I get to the ticket sales tent. There are a few trendy young people manning it, but no programmes for the weekends events and other people are vaguely stringing up bunting and sticking banners into the ground here and there. Wires to sounds systems snake across the grass. I ask if any of the lectures have started.
'Yes' an organiser says, 'I think they started five minutes ago.'
Not too bad, I think to myself - I'm now nearly half an hour late.
The travel writer from London that I'd gone to listen to did not looked impressed by my late arrival nor, to be honest, was he impressed the paltry turn out of fifteen people tops. A technician was testing a microphone in the tent throughout our session, there were various other crashes, bangs and interruptions. As the sun appeared from behind a cloud at around midday, the tent began to get swelter inside.
From past experience of attending these writers' workshops in Nairobi, I knew before arriving that the well-known foreign writers who have been invited to exciting Nairobi to look out for fresh/new Kenyan talent are disappointed to see some washed-up mzungu housewife tagging along for the ride - but I guess you have to develop a thick skin and get what you can out of these situations anyway.
We all had to produce a short piece of travel writing highlighting a place or aspect of Nairobi life that is unique, interesting and off the beaten track - then read it out in front of everybody. Again, scary. Some of the Kenyan writers were indeed very good. My voice cracked as I read my piece and I'd made it far too long.
A Telegraph journalist from London who sat in on our session asked at the end;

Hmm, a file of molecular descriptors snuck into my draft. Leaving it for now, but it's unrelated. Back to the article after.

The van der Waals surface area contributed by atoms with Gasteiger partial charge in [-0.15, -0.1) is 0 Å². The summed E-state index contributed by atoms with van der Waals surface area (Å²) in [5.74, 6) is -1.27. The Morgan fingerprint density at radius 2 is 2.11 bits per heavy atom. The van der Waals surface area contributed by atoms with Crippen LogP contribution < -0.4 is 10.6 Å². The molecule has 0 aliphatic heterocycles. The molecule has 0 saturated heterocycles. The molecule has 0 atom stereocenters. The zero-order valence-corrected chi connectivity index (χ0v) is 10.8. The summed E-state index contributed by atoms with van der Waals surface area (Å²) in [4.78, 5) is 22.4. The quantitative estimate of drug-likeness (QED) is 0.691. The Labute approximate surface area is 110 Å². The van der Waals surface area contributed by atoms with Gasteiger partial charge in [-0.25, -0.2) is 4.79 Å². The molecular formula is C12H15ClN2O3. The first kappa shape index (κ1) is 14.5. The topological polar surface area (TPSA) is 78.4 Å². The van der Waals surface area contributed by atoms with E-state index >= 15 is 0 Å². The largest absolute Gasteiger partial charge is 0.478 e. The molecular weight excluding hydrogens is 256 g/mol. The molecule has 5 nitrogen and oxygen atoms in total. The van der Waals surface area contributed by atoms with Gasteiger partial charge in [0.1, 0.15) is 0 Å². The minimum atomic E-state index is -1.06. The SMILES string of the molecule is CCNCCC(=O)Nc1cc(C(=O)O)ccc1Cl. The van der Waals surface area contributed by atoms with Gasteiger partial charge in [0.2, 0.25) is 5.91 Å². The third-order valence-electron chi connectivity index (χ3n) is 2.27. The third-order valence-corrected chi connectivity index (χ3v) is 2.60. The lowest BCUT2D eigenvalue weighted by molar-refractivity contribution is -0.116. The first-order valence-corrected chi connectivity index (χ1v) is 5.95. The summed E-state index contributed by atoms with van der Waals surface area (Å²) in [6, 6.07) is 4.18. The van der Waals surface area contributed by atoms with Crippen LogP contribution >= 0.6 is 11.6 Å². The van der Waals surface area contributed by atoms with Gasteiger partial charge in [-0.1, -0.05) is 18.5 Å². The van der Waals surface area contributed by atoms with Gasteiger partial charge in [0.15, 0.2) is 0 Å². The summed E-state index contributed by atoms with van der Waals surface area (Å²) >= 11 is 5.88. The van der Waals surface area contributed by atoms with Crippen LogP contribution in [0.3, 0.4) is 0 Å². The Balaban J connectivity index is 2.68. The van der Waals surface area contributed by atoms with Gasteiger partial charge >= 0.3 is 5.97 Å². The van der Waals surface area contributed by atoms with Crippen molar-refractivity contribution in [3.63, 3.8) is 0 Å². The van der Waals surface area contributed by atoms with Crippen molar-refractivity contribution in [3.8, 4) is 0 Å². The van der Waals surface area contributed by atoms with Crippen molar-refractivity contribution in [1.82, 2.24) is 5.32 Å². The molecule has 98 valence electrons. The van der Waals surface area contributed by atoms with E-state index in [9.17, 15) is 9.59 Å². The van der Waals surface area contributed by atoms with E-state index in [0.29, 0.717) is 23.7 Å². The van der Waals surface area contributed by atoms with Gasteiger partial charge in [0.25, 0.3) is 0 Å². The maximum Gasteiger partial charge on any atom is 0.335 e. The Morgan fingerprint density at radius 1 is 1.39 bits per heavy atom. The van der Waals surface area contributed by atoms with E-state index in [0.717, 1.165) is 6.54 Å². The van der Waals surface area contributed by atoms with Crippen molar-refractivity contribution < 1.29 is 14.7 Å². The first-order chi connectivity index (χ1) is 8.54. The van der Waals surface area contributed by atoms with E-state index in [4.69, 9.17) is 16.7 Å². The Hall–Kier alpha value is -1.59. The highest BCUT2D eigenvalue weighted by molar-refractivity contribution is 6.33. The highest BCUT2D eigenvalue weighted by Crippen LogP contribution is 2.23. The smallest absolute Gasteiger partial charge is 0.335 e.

'Will you come back to any other events over the weekend?'
'Um, I'm not sure - it's the traffic you see.'
I then spent another hour sitting in traffic to get to the nearest shopping centre en route to the children's school to pick up a coffee and some lunch - in the shopping centre carpark, my parking space was stolen by someone who carved me up through the barrier at the last minute - after I'd patiently waited for 10 minutes for a couple of ladies to take their time loading bags into the car. Another 3 hours in traffic on the clock already and I wasn't even home yet. Grr.
Off I go now, blazing into Friday afternoon's finest rush hour. It's sure to be an adventure. Suddenly I wonder why I ever leave the house?!
Let's hope that all these new highways that have been under construction for what seems like years now, will make a difference once they are finally open. As it is, this city is unworkable.
p.s. We went to England over the summer and used a GPS while there. We bought one last year on ebay for the visit, then somehow lost it during the year in Kenya so had to buy another one since having a Satnav is far preferable to tense map reading. Having said that, we did find ourselves inexplicably travelling down some random green lanes having relied completely on our new best friend 'Tom Tom'.
My question is; does anybody else's husband look at the estimated arrival time on the satnav and then take this time on as a personal challenge - some sort of throwing down of a gauntlet? His foot presses to the floor as he tries to shave minutes off our arrival time. Adding minutes while stuck in traffic ups the ante - not only do we have to beat the original journey time estimate but make up lost time too...